Be thou happy! Be thou happy! Shouldst thou continue to remain firm and eternal, ere long thou shalt become the Star of the East and shalt spread in every country and clime. Thou art the first paper of the Bahais which is organized in the country of America. Although for the present thy subscribers are limited, thy form is small and thy voice weak, yet shouldst thou stand unshakable, become the object of the attention of the friends and the center of the generosity of the leaders of the faith who are firm in the Covenant, in the future thy subscribers will become hosts after hosts like unto the waves of the sea; thy volume will increase, thy arena will


become vast and spacious and thy voice and fame will be raised and become world-wide — and at last thou shalt become the first paper of the world of humanity. Yet all these depend upon firmness, firmness, firmness!


Translated by Mirza Ahmad Sohrab, Dec. 24, 1910.


The function of a "Star" is to shine. Should the friends throughout the world comply with what is outlined in the foregoing Tablet and concentrate their wealth of heart, mind and goods upon it for one brief moment, its "rays" would become so intense that it could penetrate and become effective in all regions.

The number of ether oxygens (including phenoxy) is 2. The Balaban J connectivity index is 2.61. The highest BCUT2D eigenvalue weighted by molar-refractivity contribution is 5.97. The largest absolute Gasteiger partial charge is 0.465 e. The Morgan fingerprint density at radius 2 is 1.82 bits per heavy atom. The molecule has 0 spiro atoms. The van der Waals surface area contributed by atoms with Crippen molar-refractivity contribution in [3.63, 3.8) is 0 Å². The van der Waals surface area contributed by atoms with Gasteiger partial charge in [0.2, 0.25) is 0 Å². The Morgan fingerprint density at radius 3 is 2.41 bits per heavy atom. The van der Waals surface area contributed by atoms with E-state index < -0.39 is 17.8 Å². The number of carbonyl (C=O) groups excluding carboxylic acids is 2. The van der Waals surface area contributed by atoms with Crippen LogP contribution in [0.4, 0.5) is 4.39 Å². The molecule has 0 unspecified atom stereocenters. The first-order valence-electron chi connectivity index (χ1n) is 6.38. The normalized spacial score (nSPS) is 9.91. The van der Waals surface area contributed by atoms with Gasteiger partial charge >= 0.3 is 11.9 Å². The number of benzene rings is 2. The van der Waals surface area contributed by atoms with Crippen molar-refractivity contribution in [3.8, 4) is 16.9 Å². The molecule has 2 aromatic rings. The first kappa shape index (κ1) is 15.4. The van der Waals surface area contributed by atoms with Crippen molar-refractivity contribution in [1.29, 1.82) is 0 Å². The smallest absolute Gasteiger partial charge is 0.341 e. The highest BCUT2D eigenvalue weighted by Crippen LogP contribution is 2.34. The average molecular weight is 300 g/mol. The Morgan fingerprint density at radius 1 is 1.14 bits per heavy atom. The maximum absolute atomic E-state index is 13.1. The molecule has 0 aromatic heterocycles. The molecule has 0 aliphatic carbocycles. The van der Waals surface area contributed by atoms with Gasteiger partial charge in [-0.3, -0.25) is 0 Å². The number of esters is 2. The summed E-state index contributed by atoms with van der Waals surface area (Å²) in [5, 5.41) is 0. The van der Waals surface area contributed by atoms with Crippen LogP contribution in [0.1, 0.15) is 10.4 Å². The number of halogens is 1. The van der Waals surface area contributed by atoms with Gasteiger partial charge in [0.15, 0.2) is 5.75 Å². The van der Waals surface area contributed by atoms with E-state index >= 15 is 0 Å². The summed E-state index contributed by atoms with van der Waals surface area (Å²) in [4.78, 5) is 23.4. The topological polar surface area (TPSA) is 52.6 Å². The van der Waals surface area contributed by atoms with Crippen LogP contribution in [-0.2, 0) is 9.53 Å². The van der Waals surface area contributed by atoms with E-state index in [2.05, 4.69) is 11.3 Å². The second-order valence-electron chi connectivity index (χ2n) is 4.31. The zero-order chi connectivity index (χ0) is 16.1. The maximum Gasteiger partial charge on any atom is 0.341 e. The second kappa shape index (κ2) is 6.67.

The appearance of this "Star" upon the horizon of the Cause is deeply significant at this time of the sojourn of Abdul-Baha in Egypt. God willing, it shall lead many searching and expectant souls to Him!

The news of disturbed conditions in some of the cities of Persia, especially Mashad, will be received with regret by all the friends in the East and West. On behalf of all, we extend to our persecuted spiritual brothers and sisters, heartfelt love and sympathy,


and pray that these awful tests and ordeals will soon cease forever.
It is a cause of astonishment that there are still to be found those who could be incited by such a false and unfounded pretext that the Bahais are against the parliament, when it is so generally known that the Bahai Revelation is on the side of lawful government and has proclaimed these principles in its Books and Tablets for the past fifty years.
As to the misrepresentation that the BAHAI NEWS contained articles against the constitution and government: From the very first number, articles have appeared in the Persian section, devoted to the elucidation of the principles of the Bahai Revelation. Had the Mohammedan clergy, who confiscated our paper, read these articles they would know that everything expressed therein is in accord with the purest and noblest teaching of Mohammed, for we frequently quoted from his writings and traditions to demonstrate our point.